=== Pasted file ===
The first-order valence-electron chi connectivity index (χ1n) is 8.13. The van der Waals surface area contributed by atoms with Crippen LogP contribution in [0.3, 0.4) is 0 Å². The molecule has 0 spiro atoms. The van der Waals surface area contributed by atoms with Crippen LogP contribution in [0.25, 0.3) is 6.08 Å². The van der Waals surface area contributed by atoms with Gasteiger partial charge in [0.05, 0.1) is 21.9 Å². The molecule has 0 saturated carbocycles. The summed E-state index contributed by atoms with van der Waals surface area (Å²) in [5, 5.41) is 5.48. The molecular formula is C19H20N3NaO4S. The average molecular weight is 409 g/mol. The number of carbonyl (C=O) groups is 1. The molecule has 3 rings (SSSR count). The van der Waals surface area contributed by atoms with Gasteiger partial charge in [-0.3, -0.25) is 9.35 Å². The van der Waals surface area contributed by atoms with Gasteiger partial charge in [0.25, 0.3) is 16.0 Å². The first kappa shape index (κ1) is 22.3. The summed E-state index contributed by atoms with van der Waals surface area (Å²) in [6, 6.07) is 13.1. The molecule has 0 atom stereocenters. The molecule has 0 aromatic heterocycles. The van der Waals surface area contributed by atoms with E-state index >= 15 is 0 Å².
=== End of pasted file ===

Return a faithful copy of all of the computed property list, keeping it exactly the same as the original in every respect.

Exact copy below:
The first-order valence-electron chi connectivity index (χ1n) is 8.13. The van der Waals surface area contributed by atoms with Crippen LogP contribution in [0.3, 0.4) is 0 Å². The molecule has 0 spiro atoms. The van der Waals surface area contributed by atoms with Crippen LogP contribution in [0.25, 0.3) is 6.08 Å². The van der Waals surface area contributed by atoms with Gasteiger partial charge in [0.05, 0.1) is 21.9 Å². The molecule has 0 saturated carbocycles. The summed E-state index contributed by atoms with van der Waals surface area (Å²) in [5, 5.41) is 5.48. The molecular formula is C19H20N3NaO4S. The average molecular weight is 409 g/mol. The number of carbonyl (C=O) groups is 1. The molecule has 3 rings (SSSR count). The van der Waals surface area contributed by atoms with Gasteiger partial charge in [-0.3, -0.25) is 9.35 Å². The van der Waals surface area contributed by atoms with Gasteiger partial charge in [0.25, 0.3) is 16.0 Å². The first kappa shape index (κ1) is 22.3. The summed E-state index contributed by atoms with van der Waals surface area (Å²) in [6, 6.07) is 13.1. The molecule has 0 atom stereocenters. The molecule has 0 aromatic heterocycles. The van der Waals surface area contributed by atoms with E-state index >= 15 is 0 Å².